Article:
Soil life: the best kept secret to successful container growing?
If you want to grow food successfully in containers, nurturing soil life can make a huge difference. Worm compost, for example, is full of microbes and life. Add it to your containers and you will get more vigorous growth, and far fewer pest and disease problems. Discovering this, was the biggest turning point in my growing (more important, even, than self watering containers), transforming sporadic successes into something more consistent.
Why is soil life important?
Healthy organic soil in the natural world supports a web of life including bacteria, fungi, protozoa, nematodes as well as larger creatures like worms and slugs. These organisms play a vital role in the life of plants. They break down organic matter to make the nutrients available for plant roots. They condition the soil and create air spaces and tunnels in it – improving aeration and drainage. And they compete with other more harmful organisms in the soil, ones that will damage your plants if left unchecked.
Soil life is complex – so the above is just my attempt to summarise some of the main benefits you can expect when you add life to your containers!
Why do you need to add life to containers?
Most commercial composts that we buy are sterilised and low in microbial life. So is municipal compost (it has to be made at hot temperatures to kill pathogens, killing much of the beneficial life, too). So if you want life in your containers – and to mimic soil in the natural world – you need to add it.
How can you add soil life to your containers?
There are several different ways you can add life to containers. There’s also things you can do to support and nurture life in containers once you’ve got it – and I’ll share these with you in a future post.
Be aware that some things – like pesticides, slug pellets (even organic ones), and inorganic fertilisers – will actually kill soil life, and may work against the outcome you are trying to achieve.
1. Worm compost
Worm compost is particularly rich in soil life. It’s my number one choice for adding life to containers. When matter is passed through the worms body it becomes inoculated with all sorts of tiny life forms. So worm compost contains bacteria, fungi and other microscopic goodies (as well as worms!). Unless you have a phobia of worms, I highly recommend you buy or make a wormery to recycle your waste food and make your own worm compost. They may be easier to make than you think – see www.bubblehouseworms.com, for a DIY idea – as well as some lovely wooden worm boxes (wood is my preferred choice for a wormery – again, it’s easy to make your own).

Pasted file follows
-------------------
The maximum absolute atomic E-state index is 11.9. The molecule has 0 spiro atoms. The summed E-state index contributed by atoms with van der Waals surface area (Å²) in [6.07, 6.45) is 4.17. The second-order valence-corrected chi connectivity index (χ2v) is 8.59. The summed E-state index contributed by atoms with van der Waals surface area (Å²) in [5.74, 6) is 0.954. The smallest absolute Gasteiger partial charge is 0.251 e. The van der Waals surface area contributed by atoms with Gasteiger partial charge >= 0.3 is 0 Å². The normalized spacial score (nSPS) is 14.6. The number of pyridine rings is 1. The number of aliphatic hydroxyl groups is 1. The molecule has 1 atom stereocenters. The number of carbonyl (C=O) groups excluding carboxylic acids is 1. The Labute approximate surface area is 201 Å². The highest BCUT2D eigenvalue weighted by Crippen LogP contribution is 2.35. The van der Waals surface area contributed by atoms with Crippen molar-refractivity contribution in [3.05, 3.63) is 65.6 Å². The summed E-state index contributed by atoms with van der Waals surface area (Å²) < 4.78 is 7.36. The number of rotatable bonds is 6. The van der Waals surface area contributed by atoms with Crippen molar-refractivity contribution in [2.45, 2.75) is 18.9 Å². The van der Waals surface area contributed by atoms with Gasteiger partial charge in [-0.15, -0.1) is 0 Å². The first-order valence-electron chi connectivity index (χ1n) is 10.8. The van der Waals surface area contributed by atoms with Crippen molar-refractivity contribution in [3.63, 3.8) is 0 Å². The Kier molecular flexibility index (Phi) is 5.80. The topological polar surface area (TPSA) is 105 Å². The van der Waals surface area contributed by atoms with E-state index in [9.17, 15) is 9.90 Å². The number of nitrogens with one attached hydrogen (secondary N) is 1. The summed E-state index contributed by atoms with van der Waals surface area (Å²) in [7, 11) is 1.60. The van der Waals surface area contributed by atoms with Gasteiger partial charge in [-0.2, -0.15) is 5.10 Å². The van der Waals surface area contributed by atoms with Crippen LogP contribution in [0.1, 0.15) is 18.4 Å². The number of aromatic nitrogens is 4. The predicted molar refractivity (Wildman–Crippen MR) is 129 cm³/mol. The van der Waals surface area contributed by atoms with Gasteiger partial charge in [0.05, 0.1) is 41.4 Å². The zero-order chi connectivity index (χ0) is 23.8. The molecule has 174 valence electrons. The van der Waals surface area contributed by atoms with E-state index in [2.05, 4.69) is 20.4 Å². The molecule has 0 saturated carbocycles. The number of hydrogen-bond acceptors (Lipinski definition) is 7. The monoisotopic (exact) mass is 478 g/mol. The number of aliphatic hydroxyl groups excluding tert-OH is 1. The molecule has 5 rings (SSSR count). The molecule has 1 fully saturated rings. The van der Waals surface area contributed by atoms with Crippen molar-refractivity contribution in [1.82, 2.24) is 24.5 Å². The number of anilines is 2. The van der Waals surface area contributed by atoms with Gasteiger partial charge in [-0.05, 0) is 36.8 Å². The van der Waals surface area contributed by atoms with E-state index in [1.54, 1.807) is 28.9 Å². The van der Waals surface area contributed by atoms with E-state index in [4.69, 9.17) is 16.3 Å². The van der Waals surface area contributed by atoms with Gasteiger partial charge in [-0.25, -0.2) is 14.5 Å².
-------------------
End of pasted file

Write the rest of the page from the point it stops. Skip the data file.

Add about 10 – 15 % worm compost to new compost to inoculate it with life.
2. Homemade compost
Homemade compost is also rich in life. It’s not quite as rich in microbes as worm compost, but still lively!
Add 15 – 30% by volume to new compost to inoculate with life
3. Leaf mould
I don’t know many people growing in urban spaces who have the space or access to enough leaves to make leaf mould (would love to hear from you if you are). But if you do – or have a supply – this is another ingredient teeming with life. It’s a particularly useful ingredient for making seed sowing mixes as it is also low in nutrients.
You’ll find many recipes on line for seed compost but one is to mix about 40% leafmould, 40% multipurpose compost and 20% sand.
Manure is also rich in microbial life. In urban places you can often find it – free or at low cost – at City Farms or police stables. Manure varies tremendously in quality and the goodies – and nasties like drug residues – that it contains – so ask around and try in small quantities first.
Add about 10 – 30 % of well rotted manure to new compost to inoculate it with life. Either put it into the bottom of the pot or mix it in thoroughly.
Bokashi is Japanese method of composting food quickly in a tightly sealed bucket. Benefits of bokashi are that you can add almost any food (even meat), it works quickly, can be done in a very small space, and doesn’t smell (much). The drawbacks are that you need to buy bokashi bran for it to work, and the pickled product is not as versatile as worm compost. But you can add it to the bottom of containers to add both organic matter and microorganisms.
Mix about 10 – 20% into the compost in the bottom third of a container.
6. Mycorrhizal Fungi
Mycorrhizal fungi form partnerships with plant roots and, in basic terms, help the plant extract more nutrients from the soil. They are now available to gardeners in several different forms – I’m trying some that come mixed in with chicken manure pellets. I can’t say much about them yet from personal experience (watch this space!). But from what I’ve read, it’s worth experimenting. If you’ve tried any, I’d love to learn from your experience.
These are six ways you can introduce soil life to containers – do you have a preferred option? Or know of another way not mentioned here?